Experiences of collaboration, coordination and efficiency in the delivery of HIV/AIDS home-based care in Zimbabwe
Abstract:The difficulties of achieving successful collaboration between stakeholders can lead to uncoordinated and fragmented outcomes for HIV/AIDS programming, which has consequences for the immediate health and livelihood security of the intended beneficiaries. This article examines the collaboration between local, national and international partner organisations in the delivery of and coordination of HIV/AIDS home-based care in Zimbabwe. The purpose of the research was to provide an external assessment of home-based care and to identify the problems that impede the delivery of health resources. Fieldwork was conducted between 2005 and 2008 at rural and peri-urban locations in Zimbabwe, using a combination of informal interviews, focus groups and participant observation. The findings suggest that the delivery of healthcare is impeded by problematic relationships between programme stakeholders — government, non-governmental and community-based. The outcome of poor service delivery is demonstrated to have a direct negative impact on the access to services, quality of care, and health outcomes for programme participants. The methods and findings of this research highlight the use of rapid ethnographic appraisal by social scientists to represent the interests of HIV/AIDS-affected populations in programme and policy design. This approach is crucial in situations such as in Zimbabwe where beneficiaries are less willing to voice their opinions for fear of being cut off from what little assistance is available in case what they say is viewed as uncooperative or noncompliant with a programme's objectives. The findings question the widely held assumption that multisectoral relationships are the most efficient way to deliver services.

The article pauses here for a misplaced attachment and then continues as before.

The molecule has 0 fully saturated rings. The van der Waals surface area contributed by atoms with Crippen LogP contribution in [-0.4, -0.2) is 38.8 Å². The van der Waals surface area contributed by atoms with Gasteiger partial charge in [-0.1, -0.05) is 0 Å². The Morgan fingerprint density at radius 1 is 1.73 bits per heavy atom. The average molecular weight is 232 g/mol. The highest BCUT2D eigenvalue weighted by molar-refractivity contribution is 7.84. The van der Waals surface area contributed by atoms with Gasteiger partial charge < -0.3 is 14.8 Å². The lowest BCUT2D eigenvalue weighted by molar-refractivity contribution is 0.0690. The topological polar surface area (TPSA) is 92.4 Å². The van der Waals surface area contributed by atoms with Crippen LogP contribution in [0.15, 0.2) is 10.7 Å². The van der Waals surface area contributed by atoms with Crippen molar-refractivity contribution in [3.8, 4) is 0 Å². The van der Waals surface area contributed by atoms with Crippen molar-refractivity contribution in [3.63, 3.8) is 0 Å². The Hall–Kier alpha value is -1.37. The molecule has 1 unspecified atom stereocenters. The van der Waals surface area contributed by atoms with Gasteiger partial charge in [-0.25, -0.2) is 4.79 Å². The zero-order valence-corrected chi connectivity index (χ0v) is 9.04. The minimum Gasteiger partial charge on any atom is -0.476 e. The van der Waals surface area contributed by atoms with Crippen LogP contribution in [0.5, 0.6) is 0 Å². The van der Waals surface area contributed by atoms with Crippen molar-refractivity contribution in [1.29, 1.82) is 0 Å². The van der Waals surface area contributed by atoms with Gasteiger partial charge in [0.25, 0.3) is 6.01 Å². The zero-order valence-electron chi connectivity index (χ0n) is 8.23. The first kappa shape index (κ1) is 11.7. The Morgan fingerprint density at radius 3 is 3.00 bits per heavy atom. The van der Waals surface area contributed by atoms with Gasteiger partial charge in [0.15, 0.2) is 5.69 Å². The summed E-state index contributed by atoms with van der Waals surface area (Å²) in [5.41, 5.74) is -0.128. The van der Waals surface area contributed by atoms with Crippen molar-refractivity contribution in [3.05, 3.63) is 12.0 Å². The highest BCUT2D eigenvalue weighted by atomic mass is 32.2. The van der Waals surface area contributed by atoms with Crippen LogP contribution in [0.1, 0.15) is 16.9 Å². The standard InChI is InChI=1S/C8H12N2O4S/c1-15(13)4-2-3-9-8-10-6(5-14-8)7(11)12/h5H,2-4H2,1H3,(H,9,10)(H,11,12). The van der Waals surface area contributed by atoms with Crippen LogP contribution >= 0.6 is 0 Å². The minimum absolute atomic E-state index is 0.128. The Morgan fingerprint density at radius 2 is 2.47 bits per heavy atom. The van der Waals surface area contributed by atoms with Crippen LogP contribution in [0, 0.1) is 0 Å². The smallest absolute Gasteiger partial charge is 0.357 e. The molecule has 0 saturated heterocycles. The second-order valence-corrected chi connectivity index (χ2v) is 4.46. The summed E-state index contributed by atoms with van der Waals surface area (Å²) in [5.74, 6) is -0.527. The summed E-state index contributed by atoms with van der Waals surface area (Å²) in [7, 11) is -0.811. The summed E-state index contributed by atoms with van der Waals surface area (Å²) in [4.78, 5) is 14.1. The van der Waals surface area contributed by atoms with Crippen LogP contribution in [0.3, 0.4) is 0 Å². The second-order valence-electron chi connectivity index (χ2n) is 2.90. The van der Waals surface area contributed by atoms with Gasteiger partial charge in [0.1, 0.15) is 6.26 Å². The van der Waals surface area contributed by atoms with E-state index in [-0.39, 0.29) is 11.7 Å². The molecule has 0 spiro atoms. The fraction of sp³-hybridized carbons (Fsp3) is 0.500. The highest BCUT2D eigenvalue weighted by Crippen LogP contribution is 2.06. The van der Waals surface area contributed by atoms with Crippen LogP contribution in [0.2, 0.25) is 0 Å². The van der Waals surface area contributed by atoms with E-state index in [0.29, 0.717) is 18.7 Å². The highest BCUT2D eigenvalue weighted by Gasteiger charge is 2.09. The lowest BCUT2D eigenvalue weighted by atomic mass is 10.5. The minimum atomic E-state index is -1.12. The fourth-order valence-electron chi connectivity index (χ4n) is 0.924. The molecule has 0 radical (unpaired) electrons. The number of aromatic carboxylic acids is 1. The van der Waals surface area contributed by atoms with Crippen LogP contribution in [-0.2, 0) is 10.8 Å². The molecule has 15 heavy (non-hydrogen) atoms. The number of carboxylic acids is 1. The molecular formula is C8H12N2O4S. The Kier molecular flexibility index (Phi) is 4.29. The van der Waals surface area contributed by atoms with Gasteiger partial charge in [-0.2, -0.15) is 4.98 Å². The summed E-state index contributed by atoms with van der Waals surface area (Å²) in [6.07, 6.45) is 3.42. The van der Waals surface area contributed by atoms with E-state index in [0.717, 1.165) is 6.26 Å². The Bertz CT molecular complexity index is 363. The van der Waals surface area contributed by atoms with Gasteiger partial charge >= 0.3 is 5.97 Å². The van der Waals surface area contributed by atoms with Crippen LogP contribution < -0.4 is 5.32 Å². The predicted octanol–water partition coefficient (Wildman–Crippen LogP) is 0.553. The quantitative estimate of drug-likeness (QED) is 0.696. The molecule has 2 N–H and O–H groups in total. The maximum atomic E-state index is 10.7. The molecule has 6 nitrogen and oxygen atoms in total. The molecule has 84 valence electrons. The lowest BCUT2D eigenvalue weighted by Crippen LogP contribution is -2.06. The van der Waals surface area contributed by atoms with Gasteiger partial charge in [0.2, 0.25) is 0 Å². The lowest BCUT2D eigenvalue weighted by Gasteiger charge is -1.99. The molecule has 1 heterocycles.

Keywords: COMMUNITY ORGANISATIONS; ETHNOGRAPHY; MULTISECTORAL COLLABORATION; NON-GOVERNMENTAL ORGANISATIONS; PROGRAMME IMPLEMENTATION; RAPID ASSESSMENT PROCEDURES; SOUTHERN AFRICA; VULNERABLE POPULATIONS
Document Type: Research Article
Publication date: 2009-12-01
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